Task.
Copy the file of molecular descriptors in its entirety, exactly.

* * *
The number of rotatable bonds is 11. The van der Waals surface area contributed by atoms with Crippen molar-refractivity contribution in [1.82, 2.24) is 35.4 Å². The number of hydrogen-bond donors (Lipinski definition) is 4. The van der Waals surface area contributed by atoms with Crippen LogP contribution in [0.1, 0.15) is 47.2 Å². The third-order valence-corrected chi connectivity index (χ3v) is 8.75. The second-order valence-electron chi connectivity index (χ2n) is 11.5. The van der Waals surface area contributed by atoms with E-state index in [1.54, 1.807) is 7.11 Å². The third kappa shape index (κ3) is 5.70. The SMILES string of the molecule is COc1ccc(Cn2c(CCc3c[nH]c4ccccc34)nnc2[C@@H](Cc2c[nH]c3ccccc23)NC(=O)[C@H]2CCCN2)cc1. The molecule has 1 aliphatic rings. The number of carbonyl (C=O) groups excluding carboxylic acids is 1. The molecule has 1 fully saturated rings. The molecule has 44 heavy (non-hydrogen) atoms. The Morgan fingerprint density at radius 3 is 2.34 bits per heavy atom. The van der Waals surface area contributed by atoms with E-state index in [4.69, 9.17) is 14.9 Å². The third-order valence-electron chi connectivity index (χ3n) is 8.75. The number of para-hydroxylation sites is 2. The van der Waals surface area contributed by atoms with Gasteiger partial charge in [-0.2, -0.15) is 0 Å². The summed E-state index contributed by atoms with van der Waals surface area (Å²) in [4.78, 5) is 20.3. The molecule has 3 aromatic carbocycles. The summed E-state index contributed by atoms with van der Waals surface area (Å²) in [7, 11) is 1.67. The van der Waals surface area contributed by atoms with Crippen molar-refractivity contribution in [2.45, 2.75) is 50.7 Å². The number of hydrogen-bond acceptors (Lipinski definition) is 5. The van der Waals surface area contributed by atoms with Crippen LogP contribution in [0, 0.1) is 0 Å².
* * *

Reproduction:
The number of rotatable bonds is 11. The van der Waals surface area contributed by atoms with Crippen molar-refractivity contribution in [1.82, 2.24) is 35.4 Å². The number of hydrogen-bond donors (Lipinski definition) is 4. The van der Waals surface area contributed by atoms with Crippen LogP contribution in [0.1, 0.15) is 47.2 Å². The third-order valence-corrected chi connectivity index (χ3v) is 8.75. The second-order valence-electron chi connectivity index (χ2n) is 11.5. The van der Waals surface area contributed by atoms with E-state index in [1.54, 1.807) is 7.11 Å². The third kappa shape index (κ3) is 5.70. The SMILES string of the molecule is COc1ccc(Cn2c(CCc3c[nH]c4ccccc34)nnc2[C@@H](Cc2c[nH]c3ccccc23)NC(=O)[C@H]2CCCN2)cc1. The molecule has 1 aliphatic rings. The number of carbonyl (C=O) groups excluding carboxylic acids is 1. The molecule has 1 fully saturated rings. The molecule has 44 heavy (non-hydrogen) atoms. The Morgan fingerprint density at radius 3 is 2.34 bits per heavy atom. The van der Waals surface area contributed by atoms with E-state index in [4.69, 9.17) is 14.9 Å². The third-order valence-electron chi connectivity index (χ3n) is 8.75. The number of para-hydroxylation sites is 2. The van der Waals surface area contributed by atoms with Gasteiger partial charge in [-0.2, -0.15) is 0 Å². The summed E-state index contributed by atoms with van der Waals surface area (Å²) in [4.78, 5) is 20.3. The molecule has 3 aromatic carbocycles. The summed E-state index contributed by atoms with van der Waals surface area (Å²) in [7, 11) is 1.67. The van der Waals surface area contributed by atoms with Crippen molar-refractivity contribution in [2.45, 2.75) is 50.7 Å². The number of hydrogen-bond acceptors (Lipinski definition) is 5. The van der Waals surface area contributed by atoms with Crippen LogP contribution in [0, 0.1) is 0 Å².